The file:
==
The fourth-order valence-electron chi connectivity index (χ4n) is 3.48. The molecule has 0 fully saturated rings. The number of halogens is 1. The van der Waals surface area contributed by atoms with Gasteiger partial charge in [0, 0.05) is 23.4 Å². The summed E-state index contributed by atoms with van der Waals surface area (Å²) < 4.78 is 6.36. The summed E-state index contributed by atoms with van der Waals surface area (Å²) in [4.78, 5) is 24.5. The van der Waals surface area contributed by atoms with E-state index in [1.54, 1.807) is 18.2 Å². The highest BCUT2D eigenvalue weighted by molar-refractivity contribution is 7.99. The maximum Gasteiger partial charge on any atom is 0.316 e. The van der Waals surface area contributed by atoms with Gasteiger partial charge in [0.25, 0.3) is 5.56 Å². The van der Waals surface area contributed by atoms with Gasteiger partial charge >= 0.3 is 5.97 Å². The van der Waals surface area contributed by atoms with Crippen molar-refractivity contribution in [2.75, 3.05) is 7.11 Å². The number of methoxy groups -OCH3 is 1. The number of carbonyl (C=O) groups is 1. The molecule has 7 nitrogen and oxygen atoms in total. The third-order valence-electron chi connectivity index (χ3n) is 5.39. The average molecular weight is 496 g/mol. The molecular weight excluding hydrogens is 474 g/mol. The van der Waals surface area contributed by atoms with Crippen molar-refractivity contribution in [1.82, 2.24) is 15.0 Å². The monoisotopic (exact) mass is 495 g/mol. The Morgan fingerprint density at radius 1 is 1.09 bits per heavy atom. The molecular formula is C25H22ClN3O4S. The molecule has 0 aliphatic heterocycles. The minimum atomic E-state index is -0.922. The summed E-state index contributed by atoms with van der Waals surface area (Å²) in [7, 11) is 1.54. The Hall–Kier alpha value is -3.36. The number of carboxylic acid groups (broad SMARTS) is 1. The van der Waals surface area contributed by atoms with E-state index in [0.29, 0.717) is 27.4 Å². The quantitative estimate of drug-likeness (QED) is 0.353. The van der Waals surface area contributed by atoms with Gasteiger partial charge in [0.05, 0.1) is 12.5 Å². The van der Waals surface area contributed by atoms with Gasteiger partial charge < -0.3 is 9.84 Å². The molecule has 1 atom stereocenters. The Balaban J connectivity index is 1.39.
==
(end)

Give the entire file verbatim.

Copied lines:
The fourth-order valence-electron chi connectivity index (χ4n) is 3.48. The molecule has 0 fully saturated rings. The number of halogens is 1. The van der Waals surface area contributed by atoms with Gasteiger partial charge in [0, 0.05) is 23.4 Å². The summed E-state index contributed by atoms with van der Waals surface area (Å²) < 4.78 is 6.36. The summed E-state index contributed by atoms with van der Waals surface area (Å²) in [4.78, 5) is 24.5. The van der Waals surface area contributed by atoms with E-state index in [1.54, 1.807) is 18.2 Å². The highest BCUT2D eigenvalue weighted by molar-refractivity contribution is 7.99. The maximum Gasteiger partial charge on any atom is 0.316 e. The van der Waals surface area contributed by atoms with Gasteiger partial charge in [0.25, 0.3) is 5.56 Å². The van der Waals surface area contributed by atoms with Gasteiger partial charge >= 0.3 is 5.97 Å². The van der Waals surface area contributed by atoms with Crippen molar-refractivity contribution in [2.75, 3.05) is 7.11 Å². The number of methoxy groups -OCH3 is 1. The number of carbonyl (C=O) groups is 1. The molecule has 7 nitrogen and oxygen atoms in total. The third-order valence-electron chi connectivity index (χ3n) is 5.39. The average molecular weight is 496 g/mol. The molecular weight excluding hydrogens is 474 g/mol. The van der Waals surface area contributed by atoms with Crippen molar-refractivity contribution in [1.82, 2.24) is 15.0 Å². The monoisotopic (exact) mass is 495 g/mol. The Morgan fingerprint density at radius 1 is 1.09 bits per heavy atom. The molecular formula is C25H22ClN3O4S. The molecule has 0 aliphatic heterocycles. The minimum atomic E-state index is -0.922. The summed E-state index contributed by atoms with van der Waals surface area (Å²) in [7, 11) is 1.54. The Hall–Kier alpha value is -3.36. The number of carboxylic acid groups (broad SMARTS) is 1. The van der Waals surface area contributed by atoms with E-state index in [0.29, 0.717) is 27.4 Å². The quantitative estimate of drug-likeness (QED) is 0.353. The van der Waals surface area contributed by atoms with Gasteiger partial charge in [0.05, 0.1) is 12.5 Å². The van der Waals surface area contributed by atoms with Gasteiger partial charge < -0.3 is 9.84 Å². The molecule has 1 atom stereocenters. The Balaban J connectivity index is 1.39.